Agrilife Extension Agent Sheds Light on Area Snakes
By Sarah Naron
EAST TEXAS – Spring has sprung, and many East Texans are venturing out for outdoor recreational activities or to tidy up yards and flowerbeds.
As Anderson County Agrilife Extension Agent Truman Lamb pointed out, the East Texas area is home to a variety of snakes – both venomous and nonvenomous – which are also getting out and about as the spring season gets underway.
“As we look at the venomous snakes for our area, we’ve certainly got the copperhead,” Lamb said. “That’s one that’s very plentiful throughout our area.
“They’re kind of a mean snake,” he explained. “They’ll get you before you know what’s going on.”
According to Lamb, copperheads are typically found in flowerbeds or locations in which leaves and pine straw are in abundant supply.
Other venomous species in East Texas include the timber rattler, the pigmy rattlesnake, the water moccasin and the Texas coral snake.
“We don’t see them real often,” Lamb said of the coral snake. “But they could be in your lawn; they could be out in the wild. Often, I see them crossing county roads.”
While rattlesnakes seldom venture into lawns, Lamb said East Texas residents are encouraged to keep their yards tidy in order to lessen the chance of attracting the unwanted guests.
“In order to help keep any of the snakes down, we certainly need to keep the lawn mowed,” he said. “If you live close to an area where there’s a lot of brush and wooded area, you’re probably going to have more snakes, because that’s the ideal habitat for them.
“The water moccasin, of course, is generally going to be around water, but not always,” Lamb continued. “Sometimes, they’re on dry land, but close to water.”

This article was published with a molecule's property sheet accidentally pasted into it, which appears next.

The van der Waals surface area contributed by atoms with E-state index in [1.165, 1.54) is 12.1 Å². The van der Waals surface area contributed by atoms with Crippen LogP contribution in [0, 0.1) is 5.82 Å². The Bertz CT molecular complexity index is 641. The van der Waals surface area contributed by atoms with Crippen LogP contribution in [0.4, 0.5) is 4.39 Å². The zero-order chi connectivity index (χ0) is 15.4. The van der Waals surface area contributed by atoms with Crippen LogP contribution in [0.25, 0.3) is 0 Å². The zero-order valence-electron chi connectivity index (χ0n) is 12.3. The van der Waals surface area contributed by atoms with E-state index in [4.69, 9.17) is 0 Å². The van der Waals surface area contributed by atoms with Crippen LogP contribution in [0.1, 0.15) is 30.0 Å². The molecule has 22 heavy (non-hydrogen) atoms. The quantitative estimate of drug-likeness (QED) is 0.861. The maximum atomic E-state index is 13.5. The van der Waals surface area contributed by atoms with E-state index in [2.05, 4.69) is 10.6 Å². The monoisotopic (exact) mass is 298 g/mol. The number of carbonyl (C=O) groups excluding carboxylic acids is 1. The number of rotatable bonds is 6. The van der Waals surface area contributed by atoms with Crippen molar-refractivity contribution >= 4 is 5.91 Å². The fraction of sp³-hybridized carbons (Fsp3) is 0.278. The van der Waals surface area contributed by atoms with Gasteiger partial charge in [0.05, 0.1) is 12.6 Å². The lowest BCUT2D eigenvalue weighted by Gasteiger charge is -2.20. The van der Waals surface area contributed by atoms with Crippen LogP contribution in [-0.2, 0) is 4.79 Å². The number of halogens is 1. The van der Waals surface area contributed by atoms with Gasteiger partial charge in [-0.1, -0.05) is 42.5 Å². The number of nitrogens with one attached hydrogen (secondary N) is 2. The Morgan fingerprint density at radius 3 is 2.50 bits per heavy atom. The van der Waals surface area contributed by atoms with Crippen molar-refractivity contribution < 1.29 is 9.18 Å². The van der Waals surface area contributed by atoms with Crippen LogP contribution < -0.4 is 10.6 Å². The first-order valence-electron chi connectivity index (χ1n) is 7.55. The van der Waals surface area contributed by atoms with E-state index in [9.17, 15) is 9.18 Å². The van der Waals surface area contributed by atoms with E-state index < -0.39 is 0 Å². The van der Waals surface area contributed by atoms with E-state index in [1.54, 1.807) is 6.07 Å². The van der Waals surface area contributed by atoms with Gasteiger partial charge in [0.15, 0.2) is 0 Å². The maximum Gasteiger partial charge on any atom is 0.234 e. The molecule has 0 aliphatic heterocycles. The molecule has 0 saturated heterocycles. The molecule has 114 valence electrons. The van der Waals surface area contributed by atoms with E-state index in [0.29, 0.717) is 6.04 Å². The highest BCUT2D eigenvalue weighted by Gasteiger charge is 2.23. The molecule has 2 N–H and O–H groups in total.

“There are snakes that resemble the coral snake – it’s a milk snake,” said Lamb. “The difference is in the band. Red and yellow kill a fellow.”
Both the coral snake and the milk snake are red, yellow and black in color; however, the nonvenomous milk snake’s pattern consists of alternating bands of red, black and yellow or white, black and red.
“There’s several different variations of milk snakes,” Lamb explained. “There’s a Mexican milk snake that we see, and then, the deeper east that we go toward the Louisiana line, there’s a Louisiana milk snake as well.
Other nonvenomous species in East Texas include rat snakes – such as the Great Plains rat snake and Texas rat snake – and king snakes.
“They’re one that we probably should leave alone,” Lamb said. “They are beneficial snakes, because they help keep down the population of rodents and things like that.”
In addition to rats, rat snakes consume frogs and insects.
Green garter snakes are another nonvenomous species which is plentiful throughout the East Texas area.
“There are a number of different kinds of water snakes, and a lot of people will mistake those for moccasins,” Lamb added. “Of course, they’re not harmful at all.”
One such species is the diamondback water snake.
“It has that pattern of a diamondback – kind of like a rattlesnake – but he’s a water snake, and he is not poisonous,” Lamb said. “There’s also a yellow-bellied water snake, and as the name refers, his stomach is yellow.”
The blotched water snake, Lamb said, also bears a striking resemblance to the venomous moccasin. This species, however, is not commonly seen in the East Texas area.
“The coachwhip will make you hurt yourself,” Lamb cautioned. “If he sees you – they’ll often chase you. But as far as being poisonous, no.”
The venomous copperhead also has its own alarming doppelganger in the form of the Eastern hognose snake.